Next time you are walking through Occidental’s campus, take a few minutes to observe your surroundings. Look up at the beautiful foliage and the intricately designed buildings. Perhaps if you look closely enough, you will see a tiny lens inside a little black box pointing in your direction. These little contraptions are surveillance cameras, and they are watching you all over campus.
Some degree of surveillance on any college campus is to be expected. Most students are fully aware that there are cameras in Occidental’s dining facilities; those who have been caught swiping Naked Juices from the Marketplace are perhaps especially aware of this fact.
Less obvious are the approximately 120 cameras placed virtually everywhere on school grounds. To be exact, Campus Safety has placed surveillance devices outside all the academic buildings, outside all administrative buildings, outside all residence halls, in the Academic Quad, outside the gym and in Alumni Circle, according to Director of Campus Safety Victor Clay.
It is fairly easy to understand the reasoning behind all of these cameras—Occidental has an open campus located in one of the largest cities in America. According to Clay, Occidental’s surveillance system allows Campus Safety to see many areas which are accessible to the public and are therefore should be patrolled.
Because campus safety cannot have officers everywhere, cameras play a valuable role in ensuring student safety. But Occidental’s system of monitoring campus identification card use is somewhat less easy to understand. The school’s card office can track whenever someone swipes his or her card on campus, to enter a building and to purchase food.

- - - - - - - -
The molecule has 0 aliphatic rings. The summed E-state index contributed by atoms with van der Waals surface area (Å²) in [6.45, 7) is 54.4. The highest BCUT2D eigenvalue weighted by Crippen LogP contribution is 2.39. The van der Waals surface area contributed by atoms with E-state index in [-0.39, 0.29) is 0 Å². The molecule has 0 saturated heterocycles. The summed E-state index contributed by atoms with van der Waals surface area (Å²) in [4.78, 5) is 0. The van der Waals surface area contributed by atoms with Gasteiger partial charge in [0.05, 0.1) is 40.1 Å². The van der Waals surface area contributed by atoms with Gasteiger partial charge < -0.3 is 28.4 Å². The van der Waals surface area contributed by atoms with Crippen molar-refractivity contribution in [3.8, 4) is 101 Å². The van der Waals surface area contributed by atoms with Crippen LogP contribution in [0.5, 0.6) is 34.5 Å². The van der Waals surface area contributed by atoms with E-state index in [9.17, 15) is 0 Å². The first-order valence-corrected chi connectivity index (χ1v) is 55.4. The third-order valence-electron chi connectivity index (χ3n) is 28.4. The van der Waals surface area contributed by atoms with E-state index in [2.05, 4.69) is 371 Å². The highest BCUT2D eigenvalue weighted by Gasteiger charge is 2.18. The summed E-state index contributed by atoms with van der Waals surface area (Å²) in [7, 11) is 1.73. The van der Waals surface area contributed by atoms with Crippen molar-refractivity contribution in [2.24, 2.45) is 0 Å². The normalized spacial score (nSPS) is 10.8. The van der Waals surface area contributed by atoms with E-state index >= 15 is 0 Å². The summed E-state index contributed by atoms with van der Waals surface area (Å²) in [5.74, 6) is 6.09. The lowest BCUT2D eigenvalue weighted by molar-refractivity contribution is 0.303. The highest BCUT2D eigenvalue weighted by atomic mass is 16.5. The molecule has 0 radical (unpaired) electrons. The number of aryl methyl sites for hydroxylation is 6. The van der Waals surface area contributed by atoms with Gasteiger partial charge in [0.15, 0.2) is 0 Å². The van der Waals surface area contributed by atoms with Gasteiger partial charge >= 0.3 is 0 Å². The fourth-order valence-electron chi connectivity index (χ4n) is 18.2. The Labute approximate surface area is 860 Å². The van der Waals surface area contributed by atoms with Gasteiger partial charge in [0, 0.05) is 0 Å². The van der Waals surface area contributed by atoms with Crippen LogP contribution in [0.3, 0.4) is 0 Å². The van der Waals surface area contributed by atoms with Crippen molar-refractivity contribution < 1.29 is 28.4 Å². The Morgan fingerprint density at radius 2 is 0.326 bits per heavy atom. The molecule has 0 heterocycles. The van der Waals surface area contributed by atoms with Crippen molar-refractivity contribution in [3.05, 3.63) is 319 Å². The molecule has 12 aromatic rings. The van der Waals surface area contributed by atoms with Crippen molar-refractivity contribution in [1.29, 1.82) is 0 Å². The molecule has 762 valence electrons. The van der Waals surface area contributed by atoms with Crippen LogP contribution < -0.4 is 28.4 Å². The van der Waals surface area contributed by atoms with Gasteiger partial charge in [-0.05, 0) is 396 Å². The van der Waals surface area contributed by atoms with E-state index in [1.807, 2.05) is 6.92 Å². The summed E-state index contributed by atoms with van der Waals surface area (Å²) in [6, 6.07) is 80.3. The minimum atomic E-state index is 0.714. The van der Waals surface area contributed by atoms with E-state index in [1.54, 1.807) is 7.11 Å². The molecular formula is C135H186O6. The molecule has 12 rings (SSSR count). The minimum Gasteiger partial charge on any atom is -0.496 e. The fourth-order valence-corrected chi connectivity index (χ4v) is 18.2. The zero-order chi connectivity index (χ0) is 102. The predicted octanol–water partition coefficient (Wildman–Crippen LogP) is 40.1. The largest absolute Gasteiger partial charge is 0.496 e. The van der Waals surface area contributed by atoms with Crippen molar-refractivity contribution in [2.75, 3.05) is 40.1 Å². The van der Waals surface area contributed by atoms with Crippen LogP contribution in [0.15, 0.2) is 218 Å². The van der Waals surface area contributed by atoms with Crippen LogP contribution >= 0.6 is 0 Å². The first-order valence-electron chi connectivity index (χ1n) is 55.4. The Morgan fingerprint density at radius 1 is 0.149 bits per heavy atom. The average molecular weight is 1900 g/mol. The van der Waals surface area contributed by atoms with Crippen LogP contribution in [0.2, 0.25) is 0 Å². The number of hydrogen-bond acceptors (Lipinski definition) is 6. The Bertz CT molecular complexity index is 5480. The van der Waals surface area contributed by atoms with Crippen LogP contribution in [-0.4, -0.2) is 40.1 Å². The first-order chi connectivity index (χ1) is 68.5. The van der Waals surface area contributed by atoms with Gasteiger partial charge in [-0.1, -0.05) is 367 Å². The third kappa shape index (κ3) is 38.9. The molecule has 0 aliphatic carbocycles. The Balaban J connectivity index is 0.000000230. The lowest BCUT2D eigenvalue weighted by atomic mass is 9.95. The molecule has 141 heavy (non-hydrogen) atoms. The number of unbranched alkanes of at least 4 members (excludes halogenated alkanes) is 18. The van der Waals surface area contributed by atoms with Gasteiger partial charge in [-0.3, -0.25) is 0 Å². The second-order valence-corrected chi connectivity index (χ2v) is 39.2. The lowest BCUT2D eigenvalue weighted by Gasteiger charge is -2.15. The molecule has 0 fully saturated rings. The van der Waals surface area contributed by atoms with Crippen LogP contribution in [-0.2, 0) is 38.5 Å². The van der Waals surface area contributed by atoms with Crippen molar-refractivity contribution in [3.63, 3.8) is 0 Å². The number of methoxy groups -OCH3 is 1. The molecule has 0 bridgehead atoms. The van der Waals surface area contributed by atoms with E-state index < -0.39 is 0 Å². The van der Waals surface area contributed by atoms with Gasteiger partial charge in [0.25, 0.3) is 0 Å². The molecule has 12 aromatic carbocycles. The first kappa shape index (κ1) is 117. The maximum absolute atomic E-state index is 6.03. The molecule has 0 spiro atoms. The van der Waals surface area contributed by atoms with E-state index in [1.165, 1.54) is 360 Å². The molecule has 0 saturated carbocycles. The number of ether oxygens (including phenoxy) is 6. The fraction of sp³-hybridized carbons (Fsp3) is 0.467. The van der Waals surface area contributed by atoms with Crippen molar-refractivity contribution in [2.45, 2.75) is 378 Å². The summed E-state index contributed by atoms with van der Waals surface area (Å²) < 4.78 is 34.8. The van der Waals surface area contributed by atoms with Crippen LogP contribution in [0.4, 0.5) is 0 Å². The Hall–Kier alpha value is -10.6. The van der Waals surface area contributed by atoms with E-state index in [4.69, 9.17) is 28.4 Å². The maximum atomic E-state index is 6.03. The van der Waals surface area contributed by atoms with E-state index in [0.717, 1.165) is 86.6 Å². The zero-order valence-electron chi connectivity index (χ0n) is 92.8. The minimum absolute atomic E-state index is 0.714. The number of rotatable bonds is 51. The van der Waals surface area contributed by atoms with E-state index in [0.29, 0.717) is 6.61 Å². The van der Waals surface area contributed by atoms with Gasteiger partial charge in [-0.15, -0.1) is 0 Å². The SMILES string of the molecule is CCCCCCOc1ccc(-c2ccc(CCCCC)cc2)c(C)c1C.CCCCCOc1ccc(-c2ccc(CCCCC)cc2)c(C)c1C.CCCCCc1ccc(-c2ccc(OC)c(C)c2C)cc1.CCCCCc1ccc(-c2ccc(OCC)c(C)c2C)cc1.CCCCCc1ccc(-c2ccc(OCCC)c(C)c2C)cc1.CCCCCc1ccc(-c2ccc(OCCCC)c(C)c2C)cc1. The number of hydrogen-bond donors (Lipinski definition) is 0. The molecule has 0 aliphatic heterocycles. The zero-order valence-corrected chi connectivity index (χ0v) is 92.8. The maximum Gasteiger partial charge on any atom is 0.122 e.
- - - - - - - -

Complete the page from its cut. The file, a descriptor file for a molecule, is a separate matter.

While I fully recognize the importance of monitoring school grounds to some degree, I cannot help but find the presence of such elaborate surveillance systems to be slightly creepy. Art History major Briana Sintzun (senior) shares this sentiment.
Sintzun is completing her senior comprehensive project on Michel Foucalt’s theory of Panopticism—a classic prison design allowing for omnipresent surveillance—and its relation to Occidental. She observes that in addition to the presence of cameras in so many campus areas, most of the buildings are tall and provide several undetectable vantage points of the people below.
While I’m not suggesting that Campus Safety or the Information Technology department are closely monitoring any single student’s activities, it is hard to deny that Occidental’s surveillance habits undermine our privacy as students.
The disregard of individual privacy is not something that is limited to Occidental—in fact, this is an issue all Americans are dealing with.
It is old news that the National Security Agency (NSA) is now able to obtain records of phone calls, emails, text messages and individual internet history. Last year, the NSA also admitted to collecting personal contact lists from millions of Americans, according to the Washington Post.
More recently, hackers who managed to infiltrate Apple’s iCloud system leaked nude photos of hundreds of celebrities. Embarrassing photos sent as supposedly ephemeral Snapchats are now being released across the internet.
What is most unsettling about all of these blatant intrusions is that people hardly seem to be bothered by them anymore. We are so used to data leaks, stolen information and constant surveillance that we have become desensitized to the degradation of individual privacy.
Surveillance practices in this country have become excessive. Some degree of surveillance on Occidental’s campus and of Americans’ activity generally plays a valuable role in keeping us safe. Yet too much of it is both divisive in nature and a glaring invasion of privacy—something we have precious little of these days as it is.
The bottom of the NSA’s website reads, “If you have nothing to hide you have nothing to fear.” Call me paranoid, but I would like to have nothing to fear in private.